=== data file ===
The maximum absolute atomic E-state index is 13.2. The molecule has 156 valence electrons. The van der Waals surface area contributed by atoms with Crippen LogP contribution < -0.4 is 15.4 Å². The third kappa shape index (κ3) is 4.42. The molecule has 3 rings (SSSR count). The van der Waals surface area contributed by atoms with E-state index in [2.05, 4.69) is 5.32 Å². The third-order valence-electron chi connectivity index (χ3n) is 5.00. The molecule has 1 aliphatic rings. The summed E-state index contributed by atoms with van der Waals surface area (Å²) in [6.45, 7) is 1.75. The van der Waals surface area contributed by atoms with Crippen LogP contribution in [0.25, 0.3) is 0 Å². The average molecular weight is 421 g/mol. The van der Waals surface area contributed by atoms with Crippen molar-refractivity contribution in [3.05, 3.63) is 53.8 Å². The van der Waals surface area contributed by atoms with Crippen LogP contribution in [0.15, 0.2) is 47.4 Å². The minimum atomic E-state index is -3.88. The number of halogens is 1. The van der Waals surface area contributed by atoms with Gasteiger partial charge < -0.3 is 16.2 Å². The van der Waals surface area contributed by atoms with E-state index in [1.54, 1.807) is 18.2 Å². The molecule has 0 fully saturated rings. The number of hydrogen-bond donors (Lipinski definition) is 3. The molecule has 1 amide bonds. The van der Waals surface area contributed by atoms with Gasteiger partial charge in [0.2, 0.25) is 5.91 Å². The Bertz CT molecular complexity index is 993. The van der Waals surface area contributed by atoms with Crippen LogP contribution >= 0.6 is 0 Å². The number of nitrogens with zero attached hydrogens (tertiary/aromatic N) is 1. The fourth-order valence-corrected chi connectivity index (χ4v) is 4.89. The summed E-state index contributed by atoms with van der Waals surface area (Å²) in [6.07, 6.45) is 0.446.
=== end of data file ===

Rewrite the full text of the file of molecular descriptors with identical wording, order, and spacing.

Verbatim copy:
The maximum absolute atomic E-state index is 13.2. The molecule has 156 valence electrons. The van der Waals surface area contributed by atoms with Crippen LogP contribution < -0.4 is 15.4 Å². The third kappa shape index (κ3) is 4.42. The molecule has 3 rings (SSSR count). The van der Waals surface area contributed by atoms with E-state index in [2.05, 4.69) is 5.32 Å². The third-order valence-electron chi connectivity index (χ3n) is 5.00. The molecule has 1 aliphatic rings. The summed E-state index contributed by atoms with van der Waals surface area (Å²) in [6.45, 7) is 1.75. The van der Waals surface area contributed by atoms with Crippen LogP contribution in [0.25, 0.3) is 0 Å². The average molecular weight is 421 g/mol. The van der Waals surface area contributed by atoms with Crippen molar-refractivity contribution in [3.05, 3.63) is 53.8 Å². The van der Waals surface area contributed by atoms with Crippen LogP contribution in [0.15, 0.2) is 47.4 Å². The minimum atomic E-state index is -3.88. The number of halogens is 1. The van der Waals surface area contributed by atoms with Gasteiger partial charge < -0.3 is 16.2 Å². The van der Waals surface area contributed by atoms with E-state index in [1.54, 1.807) is 18.2 Å². The molecule has 0 fully saturated rings. The number of hydrogen-bond donors (Lipinski definition) is 3. The molecule has 1 amide bonds. The van der Waals surface area contributed by atoms with Gasteiger partial charge in [0.2, 0.25) is 5.91 Å². The Bertz CT molecular complexity index is 993. The van der Waals surface area contributed by atoms with Crippen LogP contribution >= 0.6 is 0 Å². The number of nitrogens with zero attached hydrogens (tertiary/aromatic N) is 1. The fourth-order valence-corrected chi connectivity index (χ4v) is 4.89. The summed E-state index contributed by atoms with van der Waals surface area (Å²) in [6.07, 6.45) is 0.446.